In the mix was the Priestly Blessing, an English interpretative rendition by Debbie Friedman, a Rashi interpretation on the blessing, and a blessing over the food sung in Aramaic and English. In just 5 minutes I had the opportunity to share some rich Jewish traditions and prayers with many who may never or rarely had any direct experience of Judaism before. This was taking Jewish wisdom public in a whole new context. These were blessings beyond borders. It certainly was a blessing for me to attend and participate in this wonderful young woman’s special evening.
cross-posted at Raise it Up: the Blog of Rabbi Rachel Gurevitz
Not in a million years would I have imagined that becoming a rabbi would lead to this.
Hora and rabbis go together to be certain, but in conjunction with mariachi? Seriously? But in this setting, nothing could have been more fitting than the juxtaposition of castanets and “Yerushalayim Shel Zahav.”
We were in Guadalajara, Mexico, at the closing gala of the Union of Jewish Congregations of Latin America and the Caribbean (UJCL). The music, the food, and the setting –the historic courtyard of city hall- were a perfect fit.
For the most part American Jews, and by this I really mean Jews living in the United States, rarely if ever think of Jewish life south the border. If we are to go by size, this oversight might be forgiven. There are only 40,000 Jews in Mexico and in Guadalajara a mere 500. But as our 5 days in Guadalajara proved, size is by no means the only measure when it comes to Jewish life.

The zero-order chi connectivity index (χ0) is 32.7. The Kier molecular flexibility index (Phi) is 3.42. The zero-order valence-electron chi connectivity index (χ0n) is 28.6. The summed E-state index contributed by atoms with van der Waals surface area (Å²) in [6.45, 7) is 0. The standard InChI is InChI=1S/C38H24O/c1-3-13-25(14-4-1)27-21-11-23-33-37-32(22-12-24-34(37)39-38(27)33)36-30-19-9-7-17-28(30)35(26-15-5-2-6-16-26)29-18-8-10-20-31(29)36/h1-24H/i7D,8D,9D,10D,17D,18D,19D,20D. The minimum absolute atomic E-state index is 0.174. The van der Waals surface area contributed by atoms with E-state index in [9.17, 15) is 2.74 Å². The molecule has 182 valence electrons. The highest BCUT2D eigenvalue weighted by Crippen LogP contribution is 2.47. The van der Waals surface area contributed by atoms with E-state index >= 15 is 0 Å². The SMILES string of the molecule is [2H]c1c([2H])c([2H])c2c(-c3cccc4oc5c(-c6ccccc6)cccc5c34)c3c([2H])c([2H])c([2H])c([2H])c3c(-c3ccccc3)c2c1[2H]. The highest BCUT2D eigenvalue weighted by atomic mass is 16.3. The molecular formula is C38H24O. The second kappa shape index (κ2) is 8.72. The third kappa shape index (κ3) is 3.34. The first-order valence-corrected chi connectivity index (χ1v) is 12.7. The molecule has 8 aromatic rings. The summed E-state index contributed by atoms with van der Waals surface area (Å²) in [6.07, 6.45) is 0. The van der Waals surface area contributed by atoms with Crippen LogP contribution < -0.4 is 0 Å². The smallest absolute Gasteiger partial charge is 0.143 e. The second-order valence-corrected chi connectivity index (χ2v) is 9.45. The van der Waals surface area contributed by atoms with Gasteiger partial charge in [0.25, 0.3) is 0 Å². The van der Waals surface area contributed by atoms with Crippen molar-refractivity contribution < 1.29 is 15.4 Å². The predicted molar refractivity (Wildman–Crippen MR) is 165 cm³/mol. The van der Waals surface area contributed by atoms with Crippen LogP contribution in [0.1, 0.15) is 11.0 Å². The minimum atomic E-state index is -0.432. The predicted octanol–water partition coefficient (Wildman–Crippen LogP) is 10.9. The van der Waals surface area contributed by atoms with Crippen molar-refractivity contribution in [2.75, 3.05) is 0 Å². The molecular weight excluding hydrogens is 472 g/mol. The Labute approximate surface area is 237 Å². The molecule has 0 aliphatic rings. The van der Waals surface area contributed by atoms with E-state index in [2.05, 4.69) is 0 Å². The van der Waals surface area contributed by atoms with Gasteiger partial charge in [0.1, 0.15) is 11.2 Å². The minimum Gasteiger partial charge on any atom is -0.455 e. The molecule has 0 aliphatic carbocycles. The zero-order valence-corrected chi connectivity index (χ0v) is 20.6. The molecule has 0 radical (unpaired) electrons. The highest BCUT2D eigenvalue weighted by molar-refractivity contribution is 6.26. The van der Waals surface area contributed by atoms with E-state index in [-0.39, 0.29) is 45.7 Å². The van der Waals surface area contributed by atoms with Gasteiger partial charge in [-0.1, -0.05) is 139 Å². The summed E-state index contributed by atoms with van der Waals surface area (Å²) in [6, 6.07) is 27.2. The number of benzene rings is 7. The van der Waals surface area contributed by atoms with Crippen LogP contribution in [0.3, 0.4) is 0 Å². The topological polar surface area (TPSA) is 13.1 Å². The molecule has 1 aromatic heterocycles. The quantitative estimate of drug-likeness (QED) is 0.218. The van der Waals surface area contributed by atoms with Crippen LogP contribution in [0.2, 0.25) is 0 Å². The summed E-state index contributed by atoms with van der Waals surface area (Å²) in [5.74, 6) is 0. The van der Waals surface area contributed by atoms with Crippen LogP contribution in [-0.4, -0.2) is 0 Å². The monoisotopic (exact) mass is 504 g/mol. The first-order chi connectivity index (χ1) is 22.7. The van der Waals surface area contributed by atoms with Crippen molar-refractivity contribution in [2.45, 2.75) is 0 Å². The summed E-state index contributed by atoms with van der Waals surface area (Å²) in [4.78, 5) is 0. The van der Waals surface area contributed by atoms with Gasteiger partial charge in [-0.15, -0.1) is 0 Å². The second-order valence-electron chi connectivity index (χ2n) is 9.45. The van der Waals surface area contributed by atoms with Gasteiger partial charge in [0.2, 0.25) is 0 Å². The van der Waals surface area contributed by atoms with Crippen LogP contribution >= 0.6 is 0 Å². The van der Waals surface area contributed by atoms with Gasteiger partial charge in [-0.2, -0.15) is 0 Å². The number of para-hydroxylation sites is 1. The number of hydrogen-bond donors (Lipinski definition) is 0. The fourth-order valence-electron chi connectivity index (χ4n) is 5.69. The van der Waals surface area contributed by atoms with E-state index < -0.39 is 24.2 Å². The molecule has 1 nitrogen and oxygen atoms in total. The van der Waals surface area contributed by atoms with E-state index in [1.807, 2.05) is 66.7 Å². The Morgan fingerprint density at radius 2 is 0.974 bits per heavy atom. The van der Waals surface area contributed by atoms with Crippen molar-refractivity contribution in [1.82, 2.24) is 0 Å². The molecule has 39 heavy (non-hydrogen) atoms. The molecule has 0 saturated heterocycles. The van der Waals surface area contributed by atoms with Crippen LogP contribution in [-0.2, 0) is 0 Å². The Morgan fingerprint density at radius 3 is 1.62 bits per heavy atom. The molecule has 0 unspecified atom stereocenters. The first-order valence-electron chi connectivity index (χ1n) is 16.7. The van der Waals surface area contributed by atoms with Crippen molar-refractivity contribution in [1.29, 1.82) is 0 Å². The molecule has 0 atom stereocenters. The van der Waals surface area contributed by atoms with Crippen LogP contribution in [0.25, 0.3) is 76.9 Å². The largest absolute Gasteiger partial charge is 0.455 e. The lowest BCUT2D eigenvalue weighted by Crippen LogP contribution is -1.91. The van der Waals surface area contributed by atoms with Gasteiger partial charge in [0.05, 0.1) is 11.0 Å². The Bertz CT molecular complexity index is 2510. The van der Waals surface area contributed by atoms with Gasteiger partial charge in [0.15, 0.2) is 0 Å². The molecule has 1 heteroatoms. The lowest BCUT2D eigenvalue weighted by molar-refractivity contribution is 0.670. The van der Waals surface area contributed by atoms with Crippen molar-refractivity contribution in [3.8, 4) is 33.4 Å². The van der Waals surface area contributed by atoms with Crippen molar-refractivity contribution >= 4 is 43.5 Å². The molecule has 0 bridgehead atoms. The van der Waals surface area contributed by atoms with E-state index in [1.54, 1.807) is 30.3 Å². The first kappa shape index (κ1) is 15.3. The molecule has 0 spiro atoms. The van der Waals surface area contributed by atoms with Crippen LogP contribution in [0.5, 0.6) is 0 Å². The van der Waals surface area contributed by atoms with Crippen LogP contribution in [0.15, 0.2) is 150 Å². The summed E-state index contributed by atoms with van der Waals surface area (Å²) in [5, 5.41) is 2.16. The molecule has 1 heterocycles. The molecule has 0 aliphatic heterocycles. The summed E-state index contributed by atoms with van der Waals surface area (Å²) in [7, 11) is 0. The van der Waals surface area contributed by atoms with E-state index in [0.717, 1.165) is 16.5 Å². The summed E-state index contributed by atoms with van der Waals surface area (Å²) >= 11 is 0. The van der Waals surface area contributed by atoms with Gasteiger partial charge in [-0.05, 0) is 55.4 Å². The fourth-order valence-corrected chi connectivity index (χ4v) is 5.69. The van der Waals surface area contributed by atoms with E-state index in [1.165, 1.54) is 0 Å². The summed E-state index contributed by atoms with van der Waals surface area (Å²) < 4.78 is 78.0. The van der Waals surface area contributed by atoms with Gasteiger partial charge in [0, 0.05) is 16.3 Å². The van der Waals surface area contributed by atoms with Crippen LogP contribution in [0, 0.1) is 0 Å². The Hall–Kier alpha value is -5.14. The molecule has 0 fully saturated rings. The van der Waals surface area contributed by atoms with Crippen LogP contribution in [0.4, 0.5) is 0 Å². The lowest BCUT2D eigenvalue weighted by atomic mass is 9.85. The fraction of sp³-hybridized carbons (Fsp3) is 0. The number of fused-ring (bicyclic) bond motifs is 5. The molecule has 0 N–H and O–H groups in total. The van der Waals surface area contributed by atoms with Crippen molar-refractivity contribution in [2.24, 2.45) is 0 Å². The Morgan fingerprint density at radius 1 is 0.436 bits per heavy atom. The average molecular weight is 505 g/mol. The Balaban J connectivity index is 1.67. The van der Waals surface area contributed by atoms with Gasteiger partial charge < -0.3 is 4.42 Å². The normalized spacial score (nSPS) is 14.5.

All the communities that belong to the UJCL are small; at 180 members the Comunidad Judia de Guadalajara is no exception. Yet, the community put their heart and soul into opening up their home to us and to showcasing what it means to be Mexican Jews and they succeeded.
I was met at the airport (at the very delayed hour of 1am) by Louis and Roxanne. As we drove to the hotel, I learned that every Friday night the entire community comes together to share Shabbat dinner, the sense of belonging is real. There is no Jewish school in the city, but the children are very engaged in congregational life, getting up for minyan weekly. Indeed, when we came to the synagogue on for services all but one part of the Torah reading was done by teens. I can’t recall the last time I’ve seen that in any community in the United States. Moreover, the 180 members of the community absorbed nearly their number of guests inviting us into their homes for dinner on Friday night.
The members of Comunidad Judia de Guadalajara are also very proud of their Mexican heritage. In addition to the sessions on Jewish life in Central America and the Torah learning, we experienced some of the cultural sights and sounds of the area with visit not only to the historic city hall but also the Cabañas Cultural Institute – a Unesco World Heritage site, with extraordinary murals and architecture. Like the Mariachi music to which we were treated, the tequila is a local specialty. The town of Tequila is located near the edge of this bustling city.
The Jews of Guadalajara are deeply connected to both their Jewish and Mexican roots, proud of both elements of their heritage. Ahead of Cinco de Mayo, I asked Rabbi Joshua Kullock the rabbi of Comunidad Judia about this dual identity and how he sees it in his community. “Take a look at the video we made singing the Hatikvah,” he suggested. I did, and recommend you do too. Young and old, singers and crooners, with accents that belie their Spanish mother tongue, these Jews remind us of how communities can come together, bringing together multiple identities to help create and share meaning.
This Cinco de Mayo, I’ll raise a glass tequila to my friends in Guadajara and thank God for a rabbinate that includes this.